French top battleship
Ordered in response to both the German Scharnhorst and the Italian Littorio, the Richelieu and jean Bart took up the essence of the previous design, but incorporated a much more powerful machinery to cope with a much higher armor. They definitely draw a line between battlecruisers and battleships.
These were the first true French fast battleships. In addition to their bow cut straight, assuming improved penetration, these also had a unique “mast-funnel”/”mast-stack” or “mack”, a configuration that will be adopted later in the cold war. By concentrating superstructures in the center, as well as turrets, this made it possible to rationalize protection and save tonnage. Therefore the ship was lighter, could meet the standards of the Washington Treaty, but also be faster than many battleships of the day.
Note: This is a fairly old post and not up to standards. It is scheduled for rewriting in 2024
The main armament solution chosen was the front two quadruple turrets, just like the previous ships of the Dunkerque class. However, in the classic configuration of two turrets close together, a single hit well placed could have annihilated all the main artillery in one swoop. As a result, those of the Richelieu were quite spaced. The all-front configuration was also inherited from the tactical principle of “crossing the t” of an enemy formation, the attacking ships presenting their bow, presenting the smallest possible silhouette while having all their artillery to bear. On the technical side, the interior division and compartmentation had been studied extensively to minimize the effects of a direct hit and burst of flame, while the main gun mountings were mounted in pairs to save weight and width and also for internal firewalls to be mounted.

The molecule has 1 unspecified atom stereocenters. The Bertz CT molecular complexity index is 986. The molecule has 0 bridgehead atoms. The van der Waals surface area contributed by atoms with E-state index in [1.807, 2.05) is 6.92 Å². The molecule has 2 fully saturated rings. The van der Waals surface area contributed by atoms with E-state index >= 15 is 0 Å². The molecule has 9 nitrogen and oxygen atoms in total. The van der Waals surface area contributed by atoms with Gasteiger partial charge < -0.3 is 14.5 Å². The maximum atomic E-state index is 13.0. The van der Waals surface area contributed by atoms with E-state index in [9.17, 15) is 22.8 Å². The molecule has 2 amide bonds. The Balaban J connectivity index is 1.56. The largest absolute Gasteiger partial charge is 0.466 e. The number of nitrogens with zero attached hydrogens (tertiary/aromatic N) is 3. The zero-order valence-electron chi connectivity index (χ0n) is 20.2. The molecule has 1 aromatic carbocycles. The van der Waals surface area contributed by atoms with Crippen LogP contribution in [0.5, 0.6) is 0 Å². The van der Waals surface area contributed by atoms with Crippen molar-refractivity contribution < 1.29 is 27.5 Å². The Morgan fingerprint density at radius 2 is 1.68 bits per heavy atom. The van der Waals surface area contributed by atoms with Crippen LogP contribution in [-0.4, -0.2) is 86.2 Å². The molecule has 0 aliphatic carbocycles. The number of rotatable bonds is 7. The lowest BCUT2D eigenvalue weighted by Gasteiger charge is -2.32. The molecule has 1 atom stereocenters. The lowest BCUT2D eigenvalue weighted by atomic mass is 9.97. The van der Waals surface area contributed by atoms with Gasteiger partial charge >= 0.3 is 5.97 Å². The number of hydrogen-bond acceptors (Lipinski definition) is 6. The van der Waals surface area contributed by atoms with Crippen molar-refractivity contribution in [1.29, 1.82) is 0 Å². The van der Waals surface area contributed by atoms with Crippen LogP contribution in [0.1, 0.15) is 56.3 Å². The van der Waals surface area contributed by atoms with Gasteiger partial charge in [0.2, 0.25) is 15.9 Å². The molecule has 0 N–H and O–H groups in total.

US Navy ONI recoignition plate of the Richelieu, 1943
The secondary armament included triple turrets at the rear, armed with semi-automated, fast-firing, 152 mm pieces. Their high incidence made them effective pieces AA artillery pieces, but their specific fire control system was never installed in time. The secondary AA array, most effective against planes, was on the other hand still weak (even by 1940 standards), not to mention the tertiary AA, composed only of heavy machine guns, in simple and quadruple mountings. Only the twin 37 mm mouts proved to be effective, but they were too few. This kind of AA configuration, which then existed nearly everywhere (at the time of Pearl Harbor, the main anti-aircraft armament of the US Navy rested on 3-in guns (75 mm) and 12.7 mm mounts), was very quickly deemed ineffective against planes flying low at 400 kph and more.
The Richelieu in New York harbour, 1943, Maneuvered by tugboats up New York’s East River. Library of Congress. PD (cc)
Richelieu rearmament 1943